(Cover picture courtesy of Goodreads.)
Two separate worlds; the Undine of the Deep and the Wolves of the Dry. A history muddled in war but thick with family bonds blur the lines of right and wrong. The youngest members of each race unite, trying to steer their people away from the brink of disaster. Serena and Liam must work together to resolve the problems of their people before the pressure tears these twin siblings apart. But the betrayed are angry, and are out for revenge.
[Full disclosure: I requested and received an ebook copy of the whole trilogy on NetGalley in exchange for an honest review.]
With that doozy of a cliffhanger at the end of The Rising, I just had to read The Betrayed almost immediately after. I mean, finding out that not only the King is Serena’s father but that he sacrificed himself to save her and the Undine? That’s a pretty steep cliffhanger to end the first book in a trilogy on. It didn’t make the first book unsatisfying, though. It just made me want to read the second book as soon as possible!
So now Serena is Queen and the problems that were her father’s are now her own. Not only is the ocean not getting any less acidic where the Undine are situated, the werewolves are still a huge problem after the mini-war that broke out at the end of the last book. Werewolves were killed and Undine were killed; in the end it brought everyone no closer to a peace deal. Serena’s father’s sacrifice should have ended the war between werewolves and Undine but Alaric (the leader of the werewolves) is still demanding that the Undine hold to the king’s bargain and surrender Serena for him to experiment on. That’s obviously not going to happen now that she’s Queen, but Serena has more than herself to think of: only one of the women who were able to mate in the last book has been able to conceive and now the werewolves are blockading the beach again. Cordelia, the woman in question, now has nowhere to give birth to her child and that’s a major problem for a child who might be the new hope for the entire Undine species.
Serena really is going through a lot. First she learns that her father isn’t dead and is in fact the king and then he dies to save her and his people. She loves one of his guardsmen, Kai, but has to pretend to be mated to Murphy, the Captain of the Guard for political reasons so that the older generation will accept her. On top of all that, the supply of food for the Undine is dying out with the rising acidity of the ocean where they live. Things really aren’t looking good for Serena but I was really impressed with her character. She truly does rise to the challenge, even if things start out a little bumpy. Of course she makes mistakes and isn’t the best politician yet but she’s only 18. I shudder to think of most 18-year-olds (or 80-year-olds for that matter) trying to tackle all of those problems at once. And some of the solutions Serena comes up with aren’t popular; still, she sticks to them.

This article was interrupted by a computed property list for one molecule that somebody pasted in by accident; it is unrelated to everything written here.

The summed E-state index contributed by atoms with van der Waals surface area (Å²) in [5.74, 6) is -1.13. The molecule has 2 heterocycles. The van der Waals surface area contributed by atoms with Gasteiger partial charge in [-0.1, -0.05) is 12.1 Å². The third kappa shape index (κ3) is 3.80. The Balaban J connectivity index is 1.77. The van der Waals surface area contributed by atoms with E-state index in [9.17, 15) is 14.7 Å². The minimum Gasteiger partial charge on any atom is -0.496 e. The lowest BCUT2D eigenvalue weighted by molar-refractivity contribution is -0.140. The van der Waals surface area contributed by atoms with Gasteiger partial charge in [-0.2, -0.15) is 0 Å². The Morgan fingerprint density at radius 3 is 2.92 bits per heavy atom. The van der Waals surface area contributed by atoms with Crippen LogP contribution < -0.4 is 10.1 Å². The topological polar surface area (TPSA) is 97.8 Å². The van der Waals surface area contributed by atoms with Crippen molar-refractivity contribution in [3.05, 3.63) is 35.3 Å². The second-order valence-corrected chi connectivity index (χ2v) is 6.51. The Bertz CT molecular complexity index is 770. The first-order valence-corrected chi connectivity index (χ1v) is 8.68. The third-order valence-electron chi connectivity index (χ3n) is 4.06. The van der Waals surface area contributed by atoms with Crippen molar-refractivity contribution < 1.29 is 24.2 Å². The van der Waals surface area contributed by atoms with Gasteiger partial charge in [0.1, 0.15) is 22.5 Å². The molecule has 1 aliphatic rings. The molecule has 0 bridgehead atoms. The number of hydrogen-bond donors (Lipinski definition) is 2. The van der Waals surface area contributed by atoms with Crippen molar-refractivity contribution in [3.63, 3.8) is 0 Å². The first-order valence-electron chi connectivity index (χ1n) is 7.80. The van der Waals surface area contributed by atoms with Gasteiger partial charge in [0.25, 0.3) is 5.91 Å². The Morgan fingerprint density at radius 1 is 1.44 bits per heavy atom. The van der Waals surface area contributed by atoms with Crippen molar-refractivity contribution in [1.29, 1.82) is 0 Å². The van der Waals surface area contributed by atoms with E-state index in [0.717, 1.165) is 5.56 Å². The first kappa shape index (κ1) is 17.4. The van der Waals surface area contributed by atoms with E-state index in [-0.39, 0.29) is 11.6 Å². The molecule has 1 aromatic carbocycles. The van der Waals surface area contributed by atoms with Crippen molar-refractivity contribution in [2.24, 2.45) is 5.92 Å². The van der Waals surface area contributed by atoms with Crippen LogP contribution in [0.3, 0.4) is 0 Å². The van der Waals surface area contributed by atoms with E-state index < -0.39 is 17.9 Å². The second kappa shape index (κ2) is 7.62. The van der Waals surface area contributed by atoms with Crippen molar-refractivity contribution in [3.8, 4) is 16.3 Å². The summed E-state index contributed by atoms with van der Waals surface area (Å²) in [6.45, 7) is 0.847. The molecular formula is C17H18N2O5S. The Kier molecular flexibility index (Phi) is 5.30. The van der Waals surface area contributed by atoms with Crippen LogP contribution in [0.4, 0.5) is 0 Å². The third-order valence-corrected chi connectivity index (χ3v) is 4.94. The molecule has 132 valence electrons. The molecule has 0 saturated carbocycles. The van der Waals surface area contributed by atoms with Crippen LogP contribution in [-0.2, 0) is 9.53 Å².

The plot in The Betrayed is a lot more fast-paced than the previous book and some of the plot twists are far less predictable. There was a lot of intrapersonal conflict on Serena’s part because of all the pressure placed on her but it was interesting since I’ve come to care about her character, particularly in this second book. She has a tough job and she’s doing the best she can, especially since she was never raised as royalty and never even suspected that the king was her father and she was the rightful heir to the Kingdom of the Undine. Yes, there’s also a little romantic intrigue because of Serena’s inability to express her love for Kai in the open but that’s sort of a background to the still-simmering tensions between werewolves and the Undine. The way Serena resolves the conflict is brilliant, if a little messy and while the book ends on another cliffhanger it’s nowhere near as dramatic as the cliffhanger of the first book.
If you enjoyed The Rising I think you’ll enjoy The Betrayed just as much, if not more. It’s a great second book that doesn’t really drag on and on because of how Terra Harmony makes you care about her characters. You really do worry about what happens to them and Serena is a very memorable character in her own right. Basically, if you read and enjoyed the first book you need to pick up this second book. You won’t regret it and you’ll be just as eager as I am for the third and final book.
I give this book 5/5 stars.